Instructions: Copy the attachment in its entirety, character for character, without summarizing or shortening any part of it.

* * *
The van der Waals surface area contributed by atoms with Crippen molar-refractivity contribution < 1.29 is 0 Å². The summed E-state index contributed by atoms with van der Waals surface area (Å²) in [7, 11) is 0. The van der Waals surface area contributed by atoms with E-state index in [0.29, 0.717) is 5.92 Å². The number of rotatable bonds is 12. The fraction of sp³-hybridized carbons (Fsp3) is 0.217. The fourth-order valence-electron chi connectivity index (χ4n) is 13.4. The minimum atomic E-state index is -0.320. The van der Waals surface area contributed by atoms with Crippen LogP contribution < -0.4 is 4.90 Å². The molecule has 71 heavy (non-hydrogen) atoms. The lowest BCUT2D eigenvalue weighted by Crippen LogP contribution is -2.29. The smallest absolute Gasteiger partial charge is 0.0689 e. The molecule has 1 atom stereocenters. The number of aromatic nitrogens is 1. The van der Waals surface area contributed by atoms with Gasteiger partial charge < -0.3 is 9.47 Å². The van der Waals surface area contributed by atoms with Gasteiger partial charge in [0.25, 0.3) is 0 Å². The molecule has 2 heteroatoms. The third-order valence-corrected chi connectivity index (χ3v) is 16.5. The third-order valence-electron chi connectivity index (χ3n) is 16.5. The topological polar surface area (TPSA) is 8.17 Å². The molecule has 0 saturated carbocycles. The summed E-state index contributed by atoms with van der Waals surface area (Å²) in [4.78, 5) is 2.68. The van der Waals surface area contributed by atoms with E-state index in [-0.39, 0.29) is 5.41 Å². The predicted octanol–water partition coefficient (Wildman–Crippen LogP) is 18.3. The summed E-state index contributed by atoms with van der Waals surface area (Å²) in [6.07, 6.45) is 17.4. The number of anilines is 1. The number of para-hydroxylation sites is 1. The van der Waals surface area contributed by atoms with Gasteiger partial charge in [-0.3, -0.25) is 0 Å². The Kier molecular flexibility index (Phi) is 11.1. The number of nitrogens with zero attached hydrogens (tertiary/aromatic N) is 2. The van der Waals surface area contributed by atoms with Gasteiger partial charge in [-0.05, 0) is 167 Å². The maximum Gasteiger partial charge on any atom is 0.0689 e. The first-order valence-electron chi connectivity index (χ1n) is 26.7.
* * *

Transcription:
The van der Waals surface area contributed by atoms with Crippen molar-refractivity contribution < 1.29 is 0 Å². The summed E-state index contributed by atoms with van der Waals surface area (Å²) in [7, 11) is 0. The van der Waals surface area contributed by atoms with E-state index in [0.29, 0.717) is 5.92 Å². The number of rotatable bonds is 12. The fraction of sp³-hybridized carbons (Fsp3) is 0.217. The fourth-order valence-electron chi connectivity index (χ4n) is 13.4. The minimum atomic E-state index is -0.320. The van der Waals surface area contributed by atoms with Crippen LogP contribution < -0.4 is 4.90 Å². The molecule has 71 heavy (non-hydrogen) atoms. The lowest BCUT2D eigenvalue weighted by Crippen LogP contribution is -2.29. The smallest absolute Gasteiger partial charge is 0.0689 e. The molecule has 1 atom stereocenters. The number of aromatic nitrogens is 1. The van der Waals surface area contributed by atoms with Gasteiger partial charge < -0.3 is 9.47 Å². The van der Waals surface area contributed by atoms with Gasteiger partial charge in [0.25, 0.3) is 0 Å². The molecule has 2 heteroatoms. The third-order valence-corrected chi connectivity index (χ3v) is 16.5. The third-order valence-electron chi connectivity index (χ3n) is 16.5. The topological polar surface area (TPSA) is 8.17 Å². The molecule has 0 saturated carbocycles. The summed E-state index contributed by atoms with van der Waals surface area (Å²) in [4.78, 5) is 2.68. The van der Waals surface area contributed by atoms with E-state index in [-0.39, 0.29) is 5.41 Å². The predicted octanol–water partition coefficient (Wildman–Crippen LogP) is 18.3. The summed E-state index contributed by atoms with van der Waals surface area (Å²) in [6.07, 6.45) is 17.4. The number of anilines is 1. The number of para-hydroxylation sites is 1. The van der Waals surface area contributed by atoms with Gasteiger partial charge in [-0.3, -0.25) is 0 Å². The Kier molecular flexibility index (Phi) is 11.1. The number of nitrogens with zero attached hydrogens (tertiary/aromatic N) is 2. The van der Waals surface area contributed by atoms with Gasteiger partial charge in [-0.05, 0) is 167 Å². The maximum Gasteiger partial charge on any atom is 0.0689 e. The first-order valence-electron chi connectivity index (χ1n) is 26.7.